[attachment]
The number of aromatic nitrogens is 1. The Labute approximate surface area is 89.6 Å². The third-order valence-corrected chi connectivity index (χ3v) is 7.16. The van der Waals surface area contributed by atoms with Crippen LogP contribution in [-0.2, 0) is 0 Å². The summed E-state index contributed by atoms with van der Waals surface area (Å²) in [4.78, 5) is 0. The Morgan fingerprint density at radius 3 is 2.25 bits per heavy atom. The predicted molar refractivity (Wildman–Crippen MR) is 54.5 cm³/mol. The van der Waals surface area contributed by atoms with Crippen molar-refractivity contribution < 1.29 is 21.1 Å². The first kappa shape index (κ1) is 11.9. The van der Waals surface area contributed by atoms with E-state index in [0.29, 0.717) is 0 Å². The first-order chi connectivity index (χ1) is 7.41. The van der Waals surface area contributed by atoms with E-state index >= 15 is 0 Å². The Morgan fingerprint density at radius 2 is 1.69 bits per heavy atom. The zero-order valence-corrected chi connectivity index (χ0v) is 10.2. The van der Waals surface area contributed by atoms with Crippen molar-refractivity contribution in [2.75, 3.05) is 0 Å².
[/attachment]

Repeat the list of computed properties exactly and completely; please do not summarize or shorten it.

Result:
The number of aromatic nitrogens is 1. The Labute approximate surface area is 89.6 Å². The third-order valence-corrected chi connectivity index (χ3v) is 7.16. The van der Waals surface area contributed by atoms with Crippen LogP contribution in [-0.2, 0) is 0 Å². The summed E-state index contributed by atoms with van der Waals surface area (Å²) in [4.78, 5) is 0. The Morgan fingerprint density at radius 3 is 2.25 bits per heavy atom. The predicted molar refractivity (Wildman–Crippen MR) is 54.5 cm³/mol. The van der Waals surface area contributed by atoms with Crippen molar-refractivity contribution < 1.29 is 21.1 Å². The first kappa shape index (κ1) is 11.9. The van der Waals surface area contributed by atoms with E-state index in [0.29, 0.717) is 0 Å². The first-order chi connectivity index (χ1) is 7.41. The van der Waals surface area contributed by atoms with E-state index >= 15 is 0 Å². The Morgan fingerprint density at radius 2 is 1.69 bits per heavy atom. The zero-order valence-corrected chi connectivity index (χ0v) is 10.2. The van der Waals surface area contributed by atoms with Crippen molar-refractivity contribution in [2.75, 3.05) is 0 Å².